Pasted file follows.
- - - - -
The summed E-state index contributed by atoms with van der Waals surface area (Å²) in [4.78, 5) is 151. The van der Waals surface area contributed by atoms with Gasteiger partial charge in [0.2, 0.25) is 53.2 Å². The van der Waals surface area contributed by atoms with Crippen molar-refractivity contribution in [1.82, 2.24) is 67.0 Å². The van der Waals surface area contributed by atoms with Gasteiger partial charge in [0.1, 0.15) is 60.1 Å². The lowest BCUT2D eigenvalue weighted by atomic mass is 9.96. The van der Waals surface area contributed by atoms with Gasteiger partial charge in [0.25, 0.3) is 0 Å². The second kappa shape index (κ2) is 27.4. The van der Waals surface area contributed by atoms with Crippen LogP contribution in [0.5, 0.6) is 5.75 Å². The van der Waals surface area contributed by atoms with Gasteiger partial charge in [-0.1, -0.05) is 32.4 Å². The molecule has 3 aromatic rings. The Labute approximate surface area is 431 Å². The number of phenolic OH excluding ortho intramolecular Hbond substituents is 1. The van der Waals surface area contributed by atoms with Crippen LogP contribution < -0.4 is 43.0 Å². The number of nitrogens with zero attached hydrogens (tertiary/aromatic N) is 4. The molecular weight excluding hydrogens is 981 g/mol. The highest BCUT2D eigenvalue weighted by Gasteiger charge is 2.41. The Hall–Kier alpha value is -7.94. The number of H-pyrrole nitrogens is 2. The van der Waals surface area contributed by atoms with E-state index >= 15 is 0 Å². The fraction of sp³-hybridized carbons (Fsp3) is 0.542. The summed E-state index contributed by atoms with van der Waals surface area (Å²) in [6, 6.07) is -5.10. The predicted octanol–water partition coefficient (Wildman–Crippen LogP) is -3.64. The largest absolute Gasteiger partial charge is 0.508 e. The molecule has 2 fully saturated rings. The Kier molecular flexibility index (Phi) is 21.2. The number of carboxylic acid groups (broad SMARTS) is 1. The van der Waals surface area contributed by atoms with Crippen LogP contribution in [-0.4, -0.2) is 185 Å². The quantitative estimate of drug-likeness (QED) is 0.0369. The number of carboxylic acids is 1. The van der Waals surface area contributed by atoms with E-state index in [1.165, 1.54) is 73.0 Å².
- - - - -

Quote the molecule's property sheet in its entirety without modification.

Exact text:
The summed E-state index contributed by atoms with van der Waals surface area (Å²) in [4.78, 5) is 151. The van der Waals surface area contributed by atoms with Gasteiger partial charge in [0.2, 0.25) is 53.2 Å². The van der Waals surface area contributed by atoms with Crippen molar-refractivity contribution in [1.82, 2.24) is 67.0 Å². The van der Waals surface area contributed by atoms with Gasteiger partial charge in [0.1, 0.15) is 60.1 Å². The lowest BCUT2D eigenvalue weighted by atomic mass is 9.96. The van der Waals surface area contributed by atoms with Gasteiger partial charge in [0.25, 0.3) is 0 Å². The second kappa shape index (κ2) is 27.4. The van der Waals surface area contributed by atoms with Crippen LogP contribution in [0.5, 0.6) is 5.75 Å². The van der Waals surface area contributed by atoms with Gasteiger partial charge in [-0.1, -0.05) is 32.4 Å². The molecule has 3 aromatic rings. The Labute approximate surface area is 431 Å². The number of phenolic OH excluding ortho intramolecular Hbond substituents is 1. The van der Waals surface area contributed by atoms with Crippen LogP contribution < -0.4 is 43.0 Å². The number of nitrogens with zero attached hydrogens (tertiary/aromatic N) is 4. The molecular weight excluding hydrogens is 981 g/mol. The highest BCUT2D eigenvalue weighted by Gasteiger charge is 2.41. The Hall–Kier alpha value is -7.94. The number of H-pyrrole nitrogens is 2. The van der Waals surface area contributed by atoms with E-state index >= 15 is 0 Å². The fraction of sp³-hybridized carbons (Fsp3) is 0.542. The summed E-state index contributed by atoms with van der Waals surface area (Å²) in [6, 6.07) is -5.10. The predicted octanol–water partition coefficient (Wildman–Crippen LogP) is -3.64. The largest absolute Gasteiger partial charge is 0.508 e. The molecule has 2 fully saturated rings. The Kier molecular flexibility index (Phi) is 21.2. The number of carboxylic acid groups (broad SMARTS) is 1. The van der Waals surface area contributed by atoms with Crippen LogP contribution in [-0.4, -0.2) is 185 Å². The quantitative estimate of drug-likeness (QED) is 0.0369. The number of carboxylic acids is 1. The van der Waals surface area contributed by atoms with E-state index in [1.165, 1.54) is 73.0 Å².